Having said all of the above, I strongly believe that integrity and honesty remain to be the fundamental value to audit, accounting, and finance professionals. This is a value that will never be obsolete, to uphold the pride and dignity of the profession.

How can the education system transform to support the success of these future finance professionals? 

With the fast-paced development in the world and the rapid changes in how economic activities take place, the education system needs to evolve accordingly for the finance profession to stay relevant. In my view, the syllabus has to be updated in line with development in the world and it has to be more practical and pragmatic according to the needs of the industry. Some of the areas of focus would be those that I have mentioned in the earlier question. 

The ideal education system should empower students to think critically; students should be able to apply knowledge learned to issues or circumstances when solving problems. An education system that focuses on rote-learning or passive-learning will lead to a generation of finance professionals who are less innovative and who fail to think outside of the box - thus becoming irrelevant.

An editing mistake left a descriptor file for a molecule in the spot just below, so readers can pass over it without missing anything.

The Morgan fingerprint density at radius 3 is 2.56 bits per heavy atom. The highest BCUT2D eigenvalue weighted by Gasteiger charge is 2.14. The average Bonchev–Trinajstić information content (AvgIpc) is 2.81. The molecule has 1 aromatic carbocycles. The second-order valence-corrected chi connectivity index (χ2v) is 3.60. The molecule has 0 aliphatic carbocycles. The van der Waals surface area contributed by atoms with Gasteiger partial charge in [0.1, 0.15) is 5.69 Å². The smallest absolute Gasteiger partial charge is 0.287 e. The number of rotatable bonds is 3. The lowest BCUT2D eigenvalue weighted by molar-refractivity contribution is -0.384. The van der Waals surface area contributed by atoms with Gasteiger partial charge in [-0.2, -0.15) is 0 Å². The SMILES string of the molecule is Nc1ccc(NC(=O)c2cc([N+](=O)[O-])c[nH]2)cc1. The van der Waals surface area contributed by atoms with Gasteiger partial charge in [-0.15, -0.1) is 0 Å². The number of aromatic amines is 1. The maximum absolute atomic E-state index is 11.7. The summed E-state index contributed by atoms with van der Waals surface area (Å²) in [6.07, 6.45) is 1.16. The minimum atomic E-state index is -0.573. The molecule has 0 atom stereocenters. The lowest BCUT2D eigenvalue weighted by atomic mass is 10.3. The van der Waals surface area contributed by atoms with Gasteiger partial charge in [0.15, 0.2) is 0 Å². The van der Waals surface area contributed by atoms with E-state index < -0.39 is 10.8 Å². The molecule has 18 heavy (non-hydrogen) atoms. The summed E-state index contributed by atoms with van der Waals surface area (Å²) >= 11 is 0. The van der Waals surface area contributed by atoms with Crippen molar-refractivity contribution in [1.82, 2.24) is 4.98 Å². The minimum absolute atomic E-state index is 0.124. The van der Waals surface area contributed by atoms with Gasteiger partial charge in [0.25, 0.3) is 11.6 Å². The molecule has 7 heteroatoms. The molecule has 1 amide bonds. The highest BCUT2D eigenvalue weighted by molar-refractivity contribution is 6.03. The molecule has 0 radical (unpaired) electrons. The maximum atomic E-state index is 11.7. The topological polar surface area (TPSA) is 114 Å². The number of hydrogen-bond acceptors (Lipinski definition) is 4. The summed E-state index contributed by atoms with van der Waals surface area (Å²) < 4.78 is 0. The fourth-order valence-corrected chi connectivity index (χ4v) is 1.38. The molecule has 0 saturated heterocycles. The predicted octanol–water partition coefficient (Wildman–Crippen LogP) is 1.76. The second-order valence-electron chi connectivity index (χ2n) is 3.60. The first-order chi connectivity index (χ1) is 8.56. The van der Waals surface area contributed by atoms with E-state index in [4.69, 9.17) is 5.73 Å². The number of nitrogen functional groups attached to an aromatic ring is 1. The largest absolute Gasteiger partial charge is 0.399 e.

I think the education system should also take Continuing Professional Development (“CPD”) as part of something more permanent. With the fluidity of current legislation and business dynamics, there is a constant need for accounting and finance professionals to continue to pursue personal growth, beyond the training that was inculcated into them during university.  

Credibility is key when working as a finance professional and my view is that it is equally important to focus on and reinforce the right values when educating future finance professionals. Integrity and honesty are values that are core to the profession and should be upheld regardless of the pace at which the world moves or has changed.